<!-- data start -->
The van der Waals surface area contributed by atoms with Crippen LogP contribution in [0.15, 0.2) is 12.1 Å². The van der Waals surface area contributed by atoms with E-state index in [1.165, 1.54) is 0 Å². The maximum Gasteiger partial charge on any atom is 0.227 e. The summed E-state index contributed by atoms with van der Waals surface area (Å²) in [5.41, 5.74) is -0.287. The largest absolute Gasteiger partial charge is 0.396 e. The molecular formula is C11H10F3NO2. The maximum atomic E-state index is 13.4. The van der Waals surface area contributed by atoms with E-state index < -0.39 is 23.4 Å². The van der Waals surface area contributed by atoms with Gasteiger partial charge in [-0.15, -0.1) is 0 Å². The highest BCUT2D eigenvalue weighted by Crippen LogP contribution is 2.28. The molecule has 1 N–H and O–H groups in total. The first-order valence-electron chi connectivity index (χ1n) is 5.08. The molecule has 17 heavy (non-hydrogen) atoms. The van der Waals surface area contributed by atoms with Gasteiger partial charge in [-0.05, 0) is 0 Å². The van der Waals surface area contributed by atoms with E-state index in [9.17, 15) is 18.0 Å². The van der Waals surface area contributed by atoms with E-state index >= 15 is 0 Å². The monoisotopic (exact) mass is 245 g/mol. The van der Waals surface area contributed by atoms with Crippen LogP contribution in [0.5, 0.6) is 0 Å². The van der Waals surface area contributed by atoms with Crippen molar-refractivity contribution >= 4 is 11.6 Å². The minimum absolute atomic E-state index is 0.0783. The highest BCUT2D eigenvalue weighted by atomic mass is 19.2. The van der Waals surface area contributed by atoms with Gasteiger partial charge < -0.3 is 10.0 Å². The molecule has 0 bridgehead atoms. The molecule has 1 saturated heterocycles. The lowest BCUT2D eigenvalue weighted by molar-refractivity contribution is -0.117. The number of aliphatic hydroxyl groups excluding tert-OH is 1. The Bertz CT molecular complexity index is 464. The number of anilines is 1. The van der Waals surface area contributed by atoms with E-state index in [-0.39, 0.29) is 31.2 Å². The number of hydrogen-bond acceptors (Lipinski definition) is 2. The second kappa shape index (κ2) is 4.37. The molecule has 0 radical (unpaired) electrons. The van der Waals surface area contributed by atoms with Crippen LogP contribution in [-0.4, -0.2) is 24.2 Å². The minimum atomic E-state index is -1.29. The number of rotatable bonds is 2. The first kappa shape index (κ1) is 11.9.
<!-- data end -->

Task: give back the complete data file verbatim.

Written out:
The van der Waals surface area contributed by atoms with Crippen LogP contribution in [0.15, 0.2) is 12.1 Å². The van der Waals surface area contributed by atoms with E-state index in [1.165, 1.54) is 0 Å². The maximum Gasteiger partial charge on any atom is 0.227 e. The summed E-state index contributed by atoms with van der Waals surface area (Å²) in [5.41, 5.74) is -0.287. The largest absolute Gasteiger partial charge is 0.396 e. The molecular formula is C11H10F3NO2. The maximum atomic E-state index is 13.4. The van der Waals surface area contributed by atoms with E-state index < -0.39 is 23.4 Å². The van der Waals surface area contributed by atoms with Gasteiger partial charge in [-0.15, -0.1) is 0 Å². The highest BCUT2D eigenvalue weighted by Crippen LogP contribution is 2.28. The molecule has 1 N–H and O–H groups in total. The first-order valence-electron chi connectivity index (χ1n) is 5.08. The molecule has 17 heavy (non-hydrogen) atoms. The van der Waals surface area contributed by atoms with Gasteiger partial charge in [-0.05, 0) is 0 Å². The van der Waals surface area contributed by atoms with E-state index in [9.17, 15) is 18.0 Å². The van der Waals surface area contributed by atoms with E-state index >= 15 is 0 Å². The monoisotopic (exact) mass is 245 g/mol. The van der Waals surface area contributed by atoms with Crippen LogP contribution in [0.5, 0.6) is 0 Å². The van der Waals surface area contributed by atoms with Crippen molar-refractivity contribution >= 4 is 11.6 Å². The minimum absolute atomic E-state index is 0.0783. The highest BCUT2D eigenvalue weighted by atomic mass is 19.2. The van der Waals surface area contributed by atoms with Gasteiger partial charge < -0.3 is 10.0 Å². The molecule has 0 bridgehead atoms. The molecule has 1 saturated heterocycles. The lowest BCUT2D eigenvalue weighted by molar-refractivity contribution is -0.117. The number of aliphatic hydroxyl groups excluding tert-OH is 1. The Bertz CT molecular complexity index is 464. The number of anilines is 1. The van der Waals surface area contributed by atoms with E-state index in [-0.39, 0.29) is 31.2 Å². The number of hydrogen-bond acceptors (Lipinski definition) is 2. The second kappa shape index (κ2) is 4.37. The molecule has 0 radical (unpaired) electrons. The van der Waals surface area contributed by atoms with Crippen LogP contribution in [-0.4, -0.2) is 24.2 Å². The minimum atomic E-state index is -1.29. The number of rotatable bonds is 2. The first kappa shape index (κ1) is 11.9.